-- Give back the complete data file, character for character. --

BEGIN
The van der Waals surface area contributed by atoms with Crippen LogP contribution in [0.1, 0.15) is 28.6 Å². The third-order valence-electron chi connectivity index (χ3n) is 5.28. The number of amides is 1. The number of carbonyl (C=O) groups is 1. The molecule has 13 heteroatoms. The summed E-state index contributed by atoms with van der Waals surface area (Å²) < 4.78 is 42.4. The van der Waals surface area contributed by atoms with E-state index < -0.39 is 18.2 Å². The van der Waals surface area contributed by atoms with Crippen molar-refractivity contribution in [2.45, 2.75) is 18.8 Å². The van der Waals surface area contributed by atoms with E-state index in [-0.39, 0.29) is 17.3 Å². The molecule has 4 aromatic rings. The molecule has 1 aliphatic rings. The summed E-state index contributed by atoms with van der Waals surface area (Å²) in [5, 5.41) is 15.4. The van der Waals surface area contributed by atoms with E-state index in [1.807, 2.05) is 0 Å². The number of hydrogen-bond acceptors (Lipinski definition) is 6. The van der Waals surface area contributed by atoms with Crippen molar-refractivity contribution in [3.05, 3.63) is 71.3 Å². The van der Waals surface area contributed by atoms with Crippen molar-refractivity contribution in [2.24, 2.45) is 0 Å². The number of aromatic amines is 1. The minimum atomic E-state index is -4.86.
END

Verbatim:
The van der Waals surface area contributed by atoms with Crippen LogP contribution in [0.1, 0.15) is 28.6 Å². The third-order valence-electron chi connectivity index (χ3n) is 5.28. The number of amides is 1. The number of carbonyl (C=O) groups is 1. The molecule has 13 heteroatoms. The summed E-state index contributed by atoms with van der Waals surface area (Å²) < 4.78 is 42.4. The van der Waals surface area contributed by atoms with E-state index < -0.39 is 18.2 Å². The van der Waals surface area contributed by atoms with Crippen molar-refractivity contribution in [2.45, 2.75) is 18.8 Å². The van der Waals surface area contributed by atoms with E-state index in [-0.39, 0.29) is 17.3 Å². The molecule has 4 aromatic rings. The molecule has 1 aliphatic rings. The summed E-state index contributed by atoms with van der Waals surface area (Å²) in [5, 5.41) is 15.4. The van der Waals surface area contributed by atoms with E-state index in [1.807, 2.05) is 0 Å². The number of hydrogen-bond acceptors (Lipinski definition) is 6. The van der Waals surface area contributed by atoms with Crippen molar-refractivity contribution in [3.05, 3.63) is 71.3 Å². The van der Waals surface area contributed by atoms with Crippen molar-refractivity contribution in [2.24, 2.45) is 0 Å². The number of aromatic amines is 1. The minimum atomic E-state index is -4.86.